Through the binoculars, I saw it stretch. It lay back down. It was the ruler of its life. It was the expression of this place. Its mere presence signified its “power.” The world was its throne, it filled the space it inhabited. It incarnated that mysterious concept of the king’s body. A true regent is content simply to be. He does not trouble to act, and sees no need to make appearances. His existence is the foundation of his authority. The president of a democracy, on the other hand, must constantly be seen, like a traffic cop at a roundabout.

Fifty meters away, the yaks continued to graze, unruffled. They were content because they did not know their predator was skulking among the rocks. Psychologically, no prey could endure the knowledge that it lives cheek by jowl with death. Life is livable if the threat is ignored. Creatures are born with their own blinkers.

Munier handed me the most powerful telescope. I gazed at the animal until my eye dried out from the cold. The features of the face sloped toward the muzzle, sketching lines of force. It turned to face me. Its eyes bored into me. Two blazing, glacial orbs of scorn. It got to its feet and stretched its neck toward us. “It’s spotted us,” I thought. “What will it do? Pounce?”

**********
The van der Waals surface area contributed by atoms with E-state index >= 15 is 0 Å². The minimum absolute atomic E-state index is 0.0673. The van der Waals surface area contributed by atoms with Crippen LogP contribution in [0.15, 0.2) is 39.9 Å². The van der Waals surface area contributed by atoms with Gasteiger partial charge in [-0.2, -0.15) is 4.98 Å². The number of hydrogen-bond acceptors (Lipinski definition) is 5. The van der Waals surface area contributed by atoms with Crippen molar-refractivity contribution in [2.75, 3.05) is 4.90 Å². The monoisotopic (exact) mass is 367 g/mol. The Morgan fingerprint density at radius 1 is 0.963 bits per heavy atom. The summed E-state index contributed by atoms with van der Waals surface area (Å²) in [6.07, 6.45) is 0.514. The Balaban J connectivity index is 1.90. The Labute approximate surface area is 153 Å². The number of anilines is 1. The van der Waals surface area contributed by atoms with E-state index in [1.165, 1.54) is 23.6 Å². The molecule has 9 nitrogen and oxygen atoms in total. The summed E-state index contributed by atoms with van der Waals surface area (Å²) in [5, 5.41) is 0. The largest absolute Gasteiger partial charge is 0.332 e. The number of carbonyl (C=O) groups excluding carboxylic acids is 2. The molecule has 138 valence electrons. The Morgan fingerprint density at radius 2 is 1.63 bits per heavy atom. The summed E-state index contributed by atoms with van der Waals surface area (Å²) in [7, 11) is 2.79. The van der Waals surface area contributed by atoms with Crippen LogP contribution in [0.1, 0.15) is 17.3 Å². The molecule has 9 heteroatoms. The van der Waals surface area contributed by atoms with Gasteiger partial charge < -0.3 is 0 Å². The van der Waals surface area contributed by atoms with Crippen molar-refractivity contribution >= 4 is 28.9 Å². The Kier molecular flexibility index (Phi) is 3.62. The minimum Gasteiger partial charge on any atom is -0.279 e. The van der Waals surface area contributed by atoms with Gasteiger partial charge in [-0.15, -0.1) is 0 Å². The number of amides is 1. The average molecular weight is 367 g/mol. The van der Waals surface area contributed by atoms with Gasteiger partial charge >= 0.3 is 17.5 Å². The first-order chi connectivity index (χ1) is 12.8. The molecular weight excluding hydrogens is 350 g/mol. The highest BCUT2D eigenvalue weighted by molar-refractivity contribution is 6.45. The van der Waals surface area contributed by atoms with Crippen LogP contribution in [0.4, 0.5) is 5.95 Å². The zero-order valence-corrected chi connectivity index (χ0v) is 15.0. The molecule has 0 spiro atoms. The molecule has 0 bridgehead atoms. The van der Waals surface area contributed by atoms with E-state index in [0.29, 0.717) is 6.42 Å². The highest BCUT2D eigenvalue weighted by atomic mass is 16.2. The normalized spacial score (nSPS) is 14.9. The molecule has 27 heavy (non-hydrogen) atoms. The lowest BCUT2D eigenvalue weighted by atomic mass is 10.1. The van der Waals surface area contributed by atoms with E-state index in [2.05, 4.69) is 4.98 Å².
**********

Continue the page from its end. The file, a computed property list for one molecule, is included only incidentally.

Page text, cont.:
It yawned.

This is the effect of man on the snow leopard of Tibet. It turned its back, stretched again and disappeared.

I returned the telescope to Munier. It was the most glorious day of my life since my death.

“This valley is not the same now that we’ve seen the snow leopard,” said Munier.

He, too, was a royalist, he believed in the consecration of places by the presence of the Being. We walked back down through the darkness. I had waited for this vision; it had come. Henceforth, nothing would ever be the same in this place made fruitful by the presence. Not even in my innermost self.

From The Art of Patience: Seeking the Snow Leopard in Tibet by Sylvain Tesson, translated from French by Frank Wynne, to be published by Penguin Press, an imprint of Penguin Publishing Group, a division of Penguin Random House, LLC. Copyright © 2019 by Editions Gallimard, Paris. Translation Copyright © 2021 Frank Wynne.